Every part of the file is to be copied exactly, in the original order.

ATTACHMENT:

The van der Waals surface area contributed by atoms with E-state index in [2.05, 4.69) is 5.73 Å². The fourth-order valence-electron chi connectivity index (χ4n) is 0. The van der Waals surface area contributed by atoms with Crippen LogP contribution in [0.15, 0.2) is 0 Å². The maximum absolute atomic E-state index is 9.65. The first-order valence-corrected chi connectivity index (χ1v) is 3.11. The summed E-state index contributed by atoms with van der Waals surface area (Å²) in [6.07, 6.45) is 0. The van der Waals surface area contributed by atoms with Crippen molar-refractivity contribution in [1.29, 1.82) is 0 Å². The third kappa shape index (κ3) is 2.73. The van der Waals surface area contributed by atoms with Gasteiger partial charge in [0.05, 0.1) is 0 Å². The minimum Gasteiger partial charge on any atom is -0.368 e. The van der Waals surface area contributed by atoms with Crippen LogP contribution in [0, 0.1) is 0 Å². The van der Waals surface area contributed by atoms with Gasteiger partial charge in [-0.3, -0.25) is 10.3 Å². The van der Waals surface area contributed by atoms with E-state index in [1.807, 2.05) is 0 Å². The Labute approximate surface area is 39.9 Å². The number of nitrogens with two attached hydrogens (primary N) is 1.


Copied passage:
The van der Waals surface area contributed by atoms with E-state index in [2.05, 4.69) is 5.73 Å². The fourth-order valence-electron chi connectivity index (χ4n) is 0. The van der Waals surface area contributed by atoms with Crippen LogP contribution in [0.15, 0.2) is 0 Å². The maximum absolute atomic E-state index is 9.65. The first-order valence-corrected chi connectivity index (χ1v) is 3.11. The summed E-state index contributed by atoms with van der Waals surface area (Å²) in [6.07, 6.45) is 0. The van der Waals surface area contributed by atoms with Crippen molar-refractivity contribution in [1.29, 1.82) is 0 Å². The third kappa shape index (κ3) is 2.73. The van der Waals surface area contributed by atoms with Gasteiger partial charge in [0.05, 0.1) is 0 Å². The minimum Gasteiger partial charge on any atom is -0.368 e. The van der Waals surface area contributed by atoms with Crippen LogP contribution in [0, 0.1) is 0 Å². The van der Waals surface area contributed by atoms with Gasteiger partial charge in [-0.3, -0.25) is 10.3 Å². The van der Waals surface area contributed by atoms with E-state index in [1.807, 2.05) is 0 Å². The Labute approximate surface area is 39.9 Å². The number of nitrogens with two attached hydrogens (primary N) is 1.